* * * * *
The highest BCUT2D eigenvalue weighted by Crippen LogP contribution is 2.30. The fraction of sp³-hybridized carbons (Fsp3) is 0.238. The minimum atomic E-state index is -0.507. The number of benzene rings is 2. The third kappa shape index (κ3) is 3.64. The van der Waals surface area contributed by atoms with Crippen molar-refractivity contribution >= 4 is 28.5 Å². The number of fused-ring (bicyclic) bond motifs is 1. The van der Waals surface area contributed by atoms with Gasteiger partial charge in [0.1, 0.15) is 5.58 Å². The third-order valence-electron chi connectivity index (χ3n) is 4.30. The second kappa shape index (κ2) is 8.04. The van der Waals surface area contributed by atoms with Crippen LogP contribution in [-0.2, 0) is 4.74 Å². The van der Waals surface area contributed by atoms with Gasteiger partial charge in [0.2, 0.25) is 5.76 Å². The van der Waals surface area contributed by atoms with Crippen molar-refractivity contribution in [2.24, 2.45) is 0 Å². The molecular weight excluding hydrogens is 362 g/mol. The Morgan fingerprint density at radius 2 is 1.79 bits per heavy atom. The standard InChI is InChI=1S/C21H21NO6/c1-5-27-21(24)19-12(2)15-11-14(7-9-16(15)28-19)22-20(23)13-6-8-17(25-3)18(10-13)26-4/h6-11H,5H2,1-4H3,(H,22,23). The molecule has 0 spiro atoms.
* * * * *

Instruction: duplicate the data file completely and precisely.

The highest BCUT2D eigenvalue weighted by Crippen LogP contribution is 2.30. The fraction of sp³-hybridized carbons (Fsp3) is 0.238. The minimum atomic E-state index is -0.507. The number of benzene rings is 2. The third kappa shape index (κ3) is 3.64. The van der Waals surface area contributed by atoms with Crippen molar-refractivity contribution >= 4 is 28.5 Å². The number of fused-ring (bicyclic) bond motifs is 1. The van der Waals surface area contributed by atoms with Gasteiger partial charge in [0.1, 0.15) is 5.58 Å². The third-order valence-electron chi connectivity index (χ3n) is 4.30. The second kappa shape index (κ2) is 8.04. The van der Waals surface area contributed by atoms with Crippen LogP contribution in [-0.2, 0) is 4.74 Å². The van der Waals surface area contributed by atoms with Gasteiger partial charge in [0.2, 0.25) is 5.76 Å². The van der Waals surface area contributed by atoms with Crippen molar-refractivity contribution in [2.24, 2.45) is 0 Å². The molecular weight excluding hydrogens is 362 g/mol. The Morgan fingerprint density at radius 2 is 1.79 bits per heavy atom. The standard InChI is InChI=1S/C21H21NO6/c1-5-27-21(24)19-12(2)15-11-14(7-9-16(15)28-19)22-20(23)13-6-8-17(25-3)18(10-13)26-4/h6-11H,5H2,1-4H3,(H,22,23). The molecule has 0 spiro atoms.